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Mexico, 2008, 110 Minute Running Time
Genre/Subjects: Drama, Family Issues, Foreign
Program: Contemporary World CinemaLanguage: Spanish English Subtitles
DIRECTOR: Rodrigo Plá
Producer: Germán Méndez, Rodrigo PláEditor: Rodrigo Plá, Ana GarciaScreenwriter: Rodrigo Plá, Laura SantulloCinematographer: Serguei Saldívar TanakaPrincipal Cast: Diego Cataño, Eileen Yañez, Luis Fernando Peña
Forces converge to drive a pious father over the edge—and he takes his brood of eight with him, literally, moving to the desert where they endure a perverse, punishing existence.
With the birth of his son Aureliano, Elías (Mario Zaragoza) insists on a baptism at the risk of terrible reprisal during a savage period of religious persecution following the Mexican Revolution, when government troops regularly obliterated entire villages on the mere suspicion that they were helping counterrevolutionary forces. When his own town suffers the same fate due to his action, he is plagued by overwhelming guilt. Moved by a vision of God, he sets out on a trek into the desert, dragging what’s left of his family with him—including the sickly Aureliano, whom he carries in a glass case. In this stark landscape, fit for only the most unwavering ascetic, Elías forces his children to help him build a church in atonement. Meanwhile, he continues to imprison Aureliano behind glass to “protect” him from the touch of his siblings. As the children grow up and become independent, Elías slowly loses the autocratic hold he has over them and descends into madness. Ultimately, this allows Aureliano to emerge from his isolation—only to enter into the most unholy of bonds.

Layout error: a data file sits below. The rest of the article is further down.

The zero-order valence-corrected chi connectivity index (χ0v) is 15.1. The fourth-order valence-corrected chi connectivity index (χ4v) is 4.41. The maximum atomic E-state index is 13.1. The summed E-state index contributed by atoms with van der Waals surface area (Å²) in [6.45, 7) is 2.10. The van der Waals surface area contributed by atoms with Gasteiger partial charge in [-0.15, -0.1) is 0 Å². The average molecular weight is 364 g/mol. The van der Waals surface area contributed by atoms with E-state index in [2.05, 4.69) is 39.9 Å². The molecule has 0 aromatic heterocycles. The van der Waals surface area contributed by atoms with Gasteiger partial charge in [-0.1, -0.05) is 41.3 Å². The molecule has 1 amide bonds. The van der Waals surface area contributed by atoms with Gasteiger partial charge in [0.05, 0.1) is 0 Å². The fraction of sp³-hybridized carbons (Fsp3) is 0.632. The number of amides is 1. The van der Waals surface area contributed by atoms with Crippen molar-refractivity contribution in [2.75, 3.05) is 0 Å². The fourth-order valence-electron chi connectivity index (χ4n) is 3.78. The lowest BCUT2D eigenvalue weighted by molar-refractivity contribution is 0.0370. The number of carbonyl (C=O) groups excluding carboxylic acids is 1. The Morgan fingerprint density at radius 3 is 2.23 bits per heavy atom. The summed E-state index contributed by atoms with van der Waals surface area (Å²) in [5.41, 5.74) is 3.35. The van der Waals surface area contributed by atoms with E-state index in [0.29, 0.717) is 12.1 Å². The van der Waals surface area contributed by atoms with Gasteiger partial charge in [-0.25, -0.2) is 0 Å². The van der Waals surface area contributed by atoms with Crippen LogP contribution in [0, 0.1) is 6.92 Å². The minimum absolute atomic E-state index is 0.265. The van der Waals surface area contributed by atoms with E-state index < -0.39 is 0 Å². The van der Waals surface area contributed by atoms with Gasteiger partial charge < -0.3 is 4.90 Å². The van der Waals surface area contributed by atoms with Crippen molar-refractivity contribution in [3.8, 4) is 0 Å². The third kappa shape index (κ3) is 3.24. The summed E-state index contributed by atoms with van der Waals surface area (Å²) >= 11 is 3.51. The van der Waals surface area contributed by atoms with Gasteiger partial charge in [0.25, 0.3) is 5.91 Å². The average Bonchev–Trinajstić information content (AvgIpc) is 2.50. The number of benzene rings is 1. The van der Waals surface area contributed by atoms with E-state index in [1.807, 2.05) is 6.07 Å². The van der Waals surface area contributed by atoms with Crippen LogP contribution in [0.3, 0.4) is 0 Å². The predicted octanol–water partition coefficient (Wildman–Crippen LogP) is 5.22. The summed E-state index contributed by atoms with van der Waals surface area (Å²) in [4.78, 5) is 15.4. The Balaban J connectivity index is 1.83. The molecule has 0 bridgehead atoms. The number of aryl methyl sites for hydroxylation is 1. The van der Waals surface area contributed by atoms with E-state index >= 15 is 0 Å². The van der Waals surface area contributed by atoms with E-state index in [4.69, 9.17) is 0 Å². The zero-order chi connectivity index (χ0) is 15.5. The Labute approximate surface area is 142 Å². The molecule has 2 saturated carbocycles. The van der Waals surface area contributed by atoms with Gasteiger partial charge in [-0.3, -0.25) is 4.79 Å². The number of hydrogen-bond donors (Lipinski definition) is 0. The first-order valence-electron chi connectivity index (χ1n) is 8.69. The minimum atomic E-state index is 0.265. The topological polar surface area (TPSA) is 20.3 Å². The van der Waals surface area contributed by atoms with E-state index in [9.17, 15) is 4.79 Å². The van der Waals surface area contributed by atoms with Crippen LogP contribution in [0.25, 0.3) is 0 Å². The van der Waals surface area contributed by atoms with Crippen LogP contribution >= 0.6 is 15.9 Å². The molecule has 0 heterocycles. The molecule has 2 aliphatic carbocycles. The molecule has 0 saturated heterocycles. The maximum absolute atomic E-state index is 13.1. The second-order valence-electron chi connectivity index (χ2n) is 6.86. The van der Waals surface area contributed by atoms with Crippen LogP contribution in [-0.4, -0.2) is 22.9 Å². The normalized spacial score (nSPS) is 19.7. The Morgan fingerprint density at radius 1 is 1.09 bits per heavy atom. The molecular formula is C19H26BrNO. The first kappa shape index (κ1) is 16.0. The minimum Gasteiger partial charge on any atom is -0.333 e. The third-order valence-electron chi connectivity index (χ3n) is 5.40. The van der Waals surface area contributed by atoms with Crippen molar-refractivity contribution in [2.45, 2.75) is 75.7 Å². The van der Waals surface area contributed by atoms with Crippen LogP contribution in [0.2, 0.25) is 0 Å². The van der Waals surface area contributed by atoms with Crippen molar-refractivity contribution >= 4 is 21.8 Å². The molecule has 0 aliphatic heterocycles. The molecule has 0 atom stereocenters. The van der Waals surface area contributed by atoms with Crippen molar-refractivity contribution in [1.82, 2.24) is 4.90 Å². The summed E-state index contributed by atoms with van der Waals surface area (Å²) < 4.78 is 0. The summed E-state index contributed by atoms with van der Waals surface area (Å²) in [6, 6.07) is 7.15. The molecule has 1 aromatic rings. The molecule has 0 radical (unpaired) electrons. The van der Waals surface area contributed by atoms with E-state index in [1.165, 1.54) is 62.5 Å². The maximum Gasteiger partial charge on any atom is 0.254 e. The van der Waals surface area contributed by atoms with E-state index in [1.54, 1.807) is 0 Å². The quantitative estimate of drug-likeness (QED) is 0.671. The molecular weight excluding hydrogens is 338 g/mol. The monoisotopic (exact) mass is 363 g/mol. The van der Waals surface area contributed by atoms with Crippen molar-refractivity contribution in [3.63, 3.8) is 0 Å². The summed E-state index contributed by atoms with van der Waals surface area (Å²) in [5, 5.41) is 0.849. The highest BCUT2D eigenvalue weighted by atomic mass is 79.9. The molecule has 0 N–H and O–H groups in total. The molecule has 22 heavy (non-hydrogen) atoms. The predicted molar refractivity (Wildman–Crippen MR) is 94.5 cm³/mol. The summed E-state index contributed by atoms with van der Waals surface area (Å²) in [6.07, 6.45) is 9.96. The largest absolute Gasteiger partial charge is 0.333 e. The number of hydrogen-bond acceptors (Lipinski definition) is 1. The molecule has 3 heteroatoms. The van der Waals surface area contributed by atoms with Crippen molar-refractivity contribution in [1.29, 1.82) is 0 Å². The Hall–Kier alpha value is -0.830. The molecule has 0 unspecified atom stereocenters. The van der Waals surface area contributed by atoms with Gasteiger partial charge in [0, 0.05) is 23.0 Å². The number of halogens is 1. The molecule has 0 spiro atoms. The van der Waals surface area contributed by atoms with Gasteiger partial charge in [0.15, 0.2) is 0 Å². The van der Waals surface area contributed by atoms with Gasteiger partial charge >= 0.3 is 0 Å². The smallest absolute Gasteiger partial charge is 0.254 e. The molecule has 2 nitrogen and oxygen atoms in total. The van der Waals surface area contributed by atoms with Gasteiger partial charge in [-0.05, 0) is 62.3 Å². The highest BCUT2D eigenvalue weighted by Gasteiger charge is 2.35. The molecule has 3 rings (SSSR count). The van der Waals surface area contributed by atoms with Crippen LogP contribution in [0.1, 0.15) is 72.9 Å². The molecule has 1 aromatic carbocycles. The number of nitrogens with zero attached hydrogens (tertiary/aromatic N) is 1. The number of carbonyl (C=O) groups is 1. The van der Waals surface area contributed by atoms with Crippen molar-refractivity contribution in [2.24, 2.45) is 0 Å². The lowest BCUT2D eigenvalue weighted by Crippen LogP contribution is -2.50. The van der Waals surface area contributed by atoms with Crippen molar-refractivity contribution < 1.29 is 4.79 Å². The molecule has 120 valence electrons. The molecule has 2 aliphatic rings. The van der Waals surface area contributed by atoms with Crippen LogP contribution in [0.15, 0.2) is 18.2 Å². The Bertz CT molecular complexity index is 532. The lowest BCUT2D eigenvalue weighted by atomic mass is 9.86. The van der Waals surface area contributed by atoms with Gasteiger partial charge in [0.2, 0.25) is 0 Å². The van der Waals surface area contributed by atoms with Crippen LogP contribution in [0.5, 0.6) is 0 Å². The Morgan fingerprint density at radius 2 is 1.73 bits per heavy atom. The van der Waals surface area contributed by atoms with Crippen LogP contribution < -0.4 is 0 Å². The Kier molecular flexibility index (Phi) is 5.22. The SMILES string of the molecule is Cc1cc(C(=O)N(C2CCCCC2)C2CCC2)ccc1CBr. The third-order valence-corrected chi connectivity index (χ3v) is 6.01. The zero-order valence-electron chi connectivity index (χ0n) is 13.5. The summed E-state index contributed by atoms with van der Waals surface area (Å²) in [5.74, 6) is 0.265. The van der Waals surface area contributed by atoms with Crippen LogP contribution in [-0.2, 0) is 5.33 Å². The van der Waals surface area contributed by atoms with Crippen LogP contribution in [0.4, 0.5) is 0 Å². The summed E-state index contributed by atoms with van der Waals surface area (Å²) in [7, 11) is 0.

The allegory is telegraphed via images of altarpieces created by Aureliano, which highlight the film’s exploration of the dangers of religious fervor. Uruguayan-born director Rodrigo Plá (La Zona) has said he drew inspiration for The Desert Within from the diaries of Danish philosopher Søren Kierkegaard, whose own father prophesied that he would die young.
Consulate General of Mexico in Denver, Mexican Cultural Center Denver
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